My Aunt Sylvia calls and asks me to pick up lunch at the Chimacum Corner Farmstand on the way to Port Townsend. This homegrown little store, which just opened in November 2010, features mostly Olympic Peninsula-grown and -produced food. I get a couple ham and Mt. Townsend Creamery cheese sandwiches on locally baked bread, although I’m bummed that the guy in front of me snagged the last two Cape Cleare (a local, sustainable fishery) tuna sandwiches. I also grab a package of stew meat from the freezer because it’s all grass-fed beef from Short’s Family Farm just down the road here in Chimacum.

After enjoying our sandwiches, my aunt and I head into Port Townsend to explore. Our first stop is Wild Sage tea and herb shop on Washington Street, a block away from Water Street and the main tourist action. “Would you like a taste of tea?” says the proprietor as we step inside the cozy little shop. Today’s she’s offering a yerba maté blend that’s redolent of almonds.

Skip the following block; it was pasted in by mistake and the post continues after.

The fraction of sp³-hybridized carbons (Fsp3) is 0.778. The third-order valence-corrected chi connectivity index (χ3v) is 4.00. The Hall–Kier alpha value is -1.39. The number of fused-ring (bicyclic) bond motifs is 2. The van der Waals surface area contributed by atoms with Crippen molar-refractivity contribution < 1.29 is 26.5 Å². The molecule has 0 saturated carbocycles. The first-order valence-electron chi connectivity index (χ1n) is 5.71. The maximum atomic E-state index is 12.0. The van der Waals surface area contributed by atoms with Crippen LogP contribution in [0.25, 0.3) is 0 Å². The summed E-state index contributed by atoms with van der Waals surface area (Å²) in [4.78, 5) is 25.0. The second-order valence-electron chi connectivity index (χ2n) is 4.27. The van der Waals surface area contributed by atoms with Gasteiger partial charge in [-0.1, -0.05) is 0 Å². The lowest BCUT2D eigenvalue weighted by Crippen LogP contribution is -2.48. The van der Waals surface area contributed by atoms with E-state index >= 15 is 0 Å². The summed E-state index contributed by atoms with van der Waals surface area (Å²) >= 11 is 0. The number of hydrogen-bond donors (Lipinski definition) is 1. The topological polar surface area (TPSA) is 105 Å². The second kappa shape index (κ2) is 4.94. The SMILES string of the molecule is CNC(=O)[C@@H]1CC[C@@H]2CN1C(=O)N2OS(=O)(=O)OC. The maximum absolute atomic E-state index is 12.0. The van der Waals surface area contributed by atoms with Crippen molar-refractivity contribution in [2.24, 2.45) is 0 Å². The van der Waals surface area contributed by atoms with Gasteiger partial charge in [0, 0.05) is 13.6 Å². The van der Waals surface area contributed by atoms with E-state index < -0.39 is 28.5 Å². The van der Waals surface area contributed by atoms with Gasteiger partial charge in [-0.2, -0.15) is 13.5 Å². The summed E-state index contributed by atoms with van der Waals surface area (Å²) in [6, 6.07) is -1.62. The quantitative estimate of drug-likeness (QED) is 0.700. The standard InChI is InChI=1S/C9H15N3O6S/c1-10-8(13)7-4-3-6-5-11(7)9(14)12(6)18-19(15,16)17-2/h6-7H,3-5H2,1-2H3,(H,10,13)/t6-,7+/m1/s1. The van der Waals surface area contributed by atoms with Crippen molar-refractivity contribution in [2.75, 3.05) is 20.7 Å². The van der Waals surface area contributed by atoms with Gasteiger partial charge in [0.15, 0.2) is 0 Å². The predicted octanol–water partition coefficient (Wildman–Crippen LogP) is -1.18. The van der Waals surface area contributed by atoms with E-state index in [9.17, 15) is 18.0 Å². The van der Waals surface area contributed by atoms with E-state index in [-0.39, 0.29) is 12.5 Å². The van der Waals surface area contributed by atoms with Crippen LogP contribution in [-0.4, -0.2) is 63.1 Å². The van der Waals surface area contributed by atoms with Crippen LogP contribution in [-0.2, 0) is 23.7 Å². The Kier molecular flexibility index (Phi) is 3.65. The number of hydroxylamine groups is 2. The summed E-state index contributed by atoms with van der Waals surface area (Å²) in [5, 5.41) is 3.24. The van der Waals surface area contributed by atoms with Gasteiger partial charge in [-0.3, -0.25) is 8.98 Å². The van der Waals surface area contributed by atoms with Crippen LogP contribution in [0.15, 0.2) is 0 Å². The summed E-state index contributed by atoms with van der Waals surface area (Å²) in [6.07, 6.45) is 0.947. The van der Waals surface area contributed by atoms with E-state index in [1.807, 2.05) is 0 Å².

We were expecting to have a cupcake in the adjacent space, but the cupcake folks are moving into their own shop soon. In January 2011 Wild Sage will expand into the space and serve tea and light bites. I leave with a small package of a fragrant blended white tea with rose, vanilla, lemon, and white peony.

Next we cut downhill to Water Street and stop in a few galleries on our way to The Writers' Workshoppe, tucked upstairs in the back of an old building. Port Townsend is home to many writers and writer wannabes (well, anyone who writes is writer, right?), and this cute, small shop offers a room for writing and poetry groups to meet as well as books about writing and (my favorite) Writer’s Block chocolate bars. It’s so warm and bright up here I just want to settle in with my laptop and start composing prose on the spot.